Humiliation, pain, anger, suffering, being scared, feeling cornered, having someone else be in control of your life, being unsure of what your future holds .... now it’s time for the ‘other her’ to experience the same.

I have been told that The Wife, The Mistress, The Chair is suitable for audiences aged 14 and over.

The Little Theatre, Thu 18th - Sat 20th Apr, 19:30.
Tickets £11 (concessions £10), available online through TicketSource.



Monday, 18 March 2013

Claudia Thomas (artist)

A walk to buy theatre tickets at the Congress Box Office on a sunny(ish) Saturday a couple of weeks ago led me to discover the art and design work of Claudia Thomas. Claudia is a third year design student at Kingston University and some of her creations are currently on show - and for sale - at Barley Sugar. Fimo jewellery brooches, earrings and bracelets are just inside the door and to your right, or take a walk up the few steps past the till to see her delicate raised paper pictures. These were what first caught my eye. They are made of small repeating motifs cut from recycled papers such as maps and the shapes include hearts and umbrellas. Very elegant.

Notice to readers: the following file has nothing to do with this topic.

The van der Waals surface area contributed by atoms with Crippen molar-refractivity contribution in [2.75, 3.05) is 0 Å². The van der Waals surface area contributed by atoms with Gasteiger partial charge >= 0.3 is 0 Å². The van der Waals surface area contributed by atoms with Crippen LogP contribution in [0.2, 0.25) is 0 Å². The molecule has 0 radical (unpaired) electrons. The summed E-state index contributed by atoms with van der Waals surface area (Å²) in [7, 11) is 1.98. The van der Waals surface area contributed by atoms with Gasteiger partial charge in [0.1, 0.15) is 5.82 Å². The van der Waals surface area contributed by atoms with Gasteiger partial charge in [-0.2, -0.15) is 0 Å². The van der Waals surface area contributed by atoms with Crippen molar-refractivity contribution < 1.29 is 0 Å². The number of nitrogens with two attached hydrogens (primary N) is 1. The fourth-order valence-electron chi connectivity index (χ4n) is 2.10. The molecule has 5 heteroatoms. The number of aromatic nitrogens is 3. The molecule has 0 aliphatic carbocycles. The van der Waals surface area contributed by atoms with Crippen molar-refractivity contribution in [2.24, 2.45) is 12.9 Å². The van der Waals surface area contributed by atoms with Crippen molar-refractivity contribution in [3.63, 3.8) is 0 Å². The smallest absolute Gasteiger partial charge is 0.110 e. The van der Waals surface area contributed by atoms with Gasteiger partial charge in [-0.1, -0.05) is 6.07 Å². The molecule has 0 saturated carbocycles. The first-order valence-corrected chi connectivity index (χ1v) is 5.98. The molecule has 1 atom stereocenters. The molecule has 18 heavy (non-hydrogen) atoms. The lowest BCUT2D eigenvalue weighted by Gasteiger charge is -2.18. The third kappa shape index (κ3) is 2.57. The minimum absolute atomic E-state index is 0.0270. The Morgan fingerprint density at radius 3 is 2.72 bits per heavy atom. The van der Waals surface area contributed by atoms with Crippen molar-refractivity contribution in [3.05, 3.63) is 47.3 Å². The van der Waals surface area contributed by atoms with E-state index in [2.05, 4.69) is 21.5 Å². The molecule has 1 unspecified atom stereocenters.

Claudia has a Facebook page for her Claudia Made This brand.

Barley Sugar has two outlets, the one I visited on Cornfield Terrace which boasts an accompanying coffee shop, and a second shop in Meads. They only opened in June last year and sell an eclectic mix of new women's clothing, jewellery, delicatessen foods and home decor together with vintage finds such as Royal Doulton china in the Country Roses design that my Mum collected for years and a lovely retro coffee set that was very reasonable and tempting!

Barley Sugar, Mon-Sat 10:00-17:30.

Sunday, 17 March 2013

A Matter Of Life And Death (film)

Vintage film for this blog post in the form of a classic supernatural fantasy romance from 1946, presented by Eastbourne Film Society. Written and directed by Michael Powell and Emeric Pressburger, A Matter Of Life And Death tells the story of an RAF pilot who cheats death over the English Channel. It stars David Niven in, I think, one of the best roles he ever played, together with Kim Hunter, Roger Livesey, Raymond Massey and Marius Goring.